John Hendricks was Lord Folbroke's secretary in the previous book, who became infatuated with the wife of his employer. He had no expectations of her, just secret hopes…hopes that she dashed by remaining with her husband. At the end of that book John quits his job and at the start of Lady Drusilla's Road to Ruin, John is thoroughly foxed and on the wrong stagecoach. Instead of heading to Ornkey to drown himself in the North Sea, he is headed to Gretna Green with Lady Drusilla and an obnoxious merchant.
Dru is chasing after her flighty younger sister who has eloped with the dancing master. When the obnoxious merchant's advances become too much, Dru forcibly enlists John's aid by claiming his as her brother.
John does come to her aid and eventually is employed by Dru. Their journey is filled with lots of cold rain and mud, two horses for them, and leather breeches for her. When he is robbed by the merchant, they in turn rob one of her sister's obnoxious, fast friends. John leaves that lady with a kiss and is nearly ravished on the road.
Over the course of the three days it takes to catch up to the fleeing couple, John falls head over heels in love with Dru, all the while thinking that she is in love with the man who ran off with her sister. Dru has also fallen in love with John, never daring to dream that he would prefer her over her beautiful, vivacious sister. After all, no man ever has. Dru has been put on the shelf by her father, and given the moniker “Silly,” and forced to become her sister's chaperone. She never once dreams of happiness for herself until she meets John. When her family called her by her nickname “Silly” it wasn't because she was flighty or shallow or silly, it was them putting her down for accepting the role they had given her, and it was John who gave her the strength to break those chains.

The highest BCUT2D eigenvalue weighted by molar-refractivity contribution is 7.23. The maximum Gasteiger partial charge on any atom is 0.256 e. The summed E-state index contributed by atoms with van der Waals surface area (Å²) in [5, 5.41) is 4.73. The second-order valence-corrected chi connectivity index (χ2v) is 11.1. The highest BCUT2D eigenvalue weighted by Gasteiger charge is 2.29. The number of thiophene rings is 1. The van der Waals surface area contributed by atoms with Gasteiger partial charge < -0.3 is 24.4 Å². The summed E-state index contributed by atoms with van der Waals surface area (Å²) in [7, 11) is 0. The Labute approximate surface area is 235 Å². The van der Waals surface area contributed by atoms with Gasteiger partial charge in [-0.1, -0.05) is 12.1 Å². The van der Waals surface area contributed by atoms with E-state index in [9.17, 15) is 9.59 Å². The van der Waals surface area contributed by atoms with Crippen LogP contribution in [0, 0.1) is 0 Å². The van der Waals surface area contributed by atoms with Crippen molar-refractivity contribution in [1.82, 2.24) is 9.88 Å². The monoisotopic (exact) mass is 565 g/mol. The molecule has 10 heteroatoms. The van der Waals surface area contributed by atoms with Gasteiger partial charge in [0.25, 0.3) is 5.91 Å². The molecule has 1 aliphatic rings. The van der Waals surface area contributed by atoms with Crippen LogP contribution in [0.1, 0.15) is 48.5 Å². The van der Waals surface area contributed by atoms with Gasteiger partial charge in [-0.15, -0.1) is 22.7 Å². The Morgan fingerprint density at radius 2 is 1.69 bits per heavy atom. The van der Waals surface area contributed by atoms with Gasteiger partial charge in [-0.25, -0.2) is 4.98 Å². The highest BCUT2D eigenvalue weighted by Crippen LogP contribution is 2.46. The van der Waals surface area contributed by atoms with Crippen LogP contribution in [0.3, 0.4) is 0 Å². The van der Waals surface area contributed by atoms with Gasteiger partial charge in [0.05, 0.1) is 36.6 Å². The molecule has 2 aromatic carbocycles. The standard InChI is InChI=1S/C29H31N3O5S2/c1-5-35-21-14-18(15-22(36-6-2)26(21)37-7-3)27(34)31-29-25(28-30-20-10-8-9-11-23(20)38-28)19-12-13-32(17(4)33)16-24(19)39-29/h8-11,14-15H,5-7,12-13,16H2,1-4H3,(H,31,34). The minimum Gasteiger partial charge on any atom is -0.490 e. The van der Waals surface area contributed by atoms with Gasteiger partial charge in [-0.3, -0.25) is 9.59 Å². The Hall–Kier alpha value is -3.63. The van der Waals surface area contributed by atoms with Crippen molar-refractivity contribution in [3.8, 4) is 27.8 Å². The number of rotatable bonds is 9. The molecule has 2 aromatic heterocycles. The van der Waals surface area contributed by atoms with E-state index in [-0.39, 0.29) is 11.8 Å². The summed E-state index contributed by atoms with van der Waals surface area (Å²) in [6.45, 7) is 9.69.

Lady Drusilla's Road to Ruin is another keeper by Christine Merrill. I liked John Hendricks in his employer's book but, I loved him in his own. The last time he dared to dream above his station he was summarily put in his place. Does he dare dream again with Dru? I loved how they each saw in the other only the best. They did not have an easy time coming to their HEA - they had to fight her father for it - but it made the story that much better.
All of Christine Merrill's books have earned a place on my keeper shelves with their humor, believable situations and characters, and Lady Drusilla's Road to Ruin joins that list. It does stand very well on its own, but is that much richer having read Lady Folbroke's Delicious Deception first.
Reviewed by: Valarie Pelissero